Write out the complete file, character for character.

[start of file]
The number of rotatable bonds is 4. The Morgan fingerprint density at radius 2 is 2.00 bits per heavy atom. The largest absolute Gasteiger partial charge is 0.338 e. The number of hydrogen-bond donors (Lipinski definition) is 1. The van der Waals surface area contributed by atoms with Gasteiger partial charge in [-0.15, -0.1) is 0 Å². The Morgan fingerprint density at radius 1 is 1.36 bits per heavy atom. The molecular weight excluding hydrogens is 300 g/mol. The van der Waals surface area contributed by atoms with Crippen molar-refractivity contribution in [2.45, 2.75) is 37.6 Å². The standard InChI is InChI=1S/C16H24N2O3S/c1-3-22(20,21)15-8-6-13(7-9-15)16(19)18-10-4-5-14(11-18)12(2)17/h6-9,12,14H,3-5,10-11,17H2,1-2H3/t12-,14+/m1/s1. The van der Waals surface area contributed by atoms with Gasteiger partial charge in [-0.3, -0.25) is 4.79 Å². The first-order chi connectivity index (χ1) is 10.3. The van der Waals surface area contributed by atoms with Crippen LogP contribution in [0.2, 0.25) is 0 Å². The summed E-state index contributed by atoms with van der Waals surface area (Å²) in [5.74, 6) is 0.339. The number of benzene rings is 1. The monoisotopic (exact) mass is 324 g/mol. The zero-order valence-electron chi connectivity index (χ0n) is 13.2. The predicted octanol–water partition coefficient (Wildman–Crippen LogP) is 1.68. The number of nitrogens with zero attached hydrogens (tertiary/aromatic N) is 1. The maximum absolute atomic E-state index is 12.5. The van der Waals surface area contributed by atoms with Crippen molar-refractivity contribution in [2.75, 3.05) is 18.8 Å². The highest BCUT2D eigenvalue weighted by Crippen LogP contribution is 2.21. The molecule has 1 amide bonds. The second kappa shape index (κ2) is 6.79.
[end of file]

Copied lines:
The number of rotatable bonds is 4. The Morgan fingerprint density at radius 2 is 2.00 bits per heavy atom. The largest absolute Gasteiger partial charge is 0.338 e. The number of hydrogen-bond donors (Lipinski definition) is 1. The van der Waals surface area contributed by atoms with Gasteiger partial charge in [-0.15, -0.1) is 0 Å². The Morgan fingerprint density at radius 1 is 1.36 bits per heavy atom. The molecular weight excluding hydrogens is 300 g/mol. The van der Waals surface area contributed by atoms with Crippen molar-refractivity contribution in [2.45, 2.75) is 37.6 Å². The standard InChI is InChI=1S/C16H24N2O3S/c1-3-22(20,21)15-8-6-13(7-9-15)16(19)18-10-4-5-14(11-18)12(2)17/h6-9,12,14H,3-5,10-11,17H2,1-2H3/t12-,14+/m1/s1. The van der Waals surface area contributed by atoms with Gasteiger partial charge in [-0.3, -0.25) is 4.79 Å². The first-order chi connectivity index (χ1) is 10.3. The van der Waals surface area contributed by atoms with Crippen LogP contribution in [0.2, 0.25) is 0 Å². The summed E-state index contributed by atoms with van der Waals surface area (Å²) in [5.74, 6) is 0.339. The number of benzene rings is 1. The monoisotopic (exact) mass is 324 g/mol. The zero-order valence-electron chi connectivity index (χ0n) is 13.2. The predicted octanol–water partition coefficient (Wildman–Crippen LogP) is 1.68. The number of nitrogens with zero attached hydrogens (tertiary/aromatic N) is 1. The maximum absolute atomic E-state index is 12.5. The van der Waals surface area contributed by atoms with Crippen molar-refractivity contribution in [2.75, 3.05) is 18.8 Å². The highest BCUT2D eigenvalue weighted by Crippen LogP contribution is 2.21. The molecule has 1 amide bonds. The second kappa shape index (κ2) is 6.79.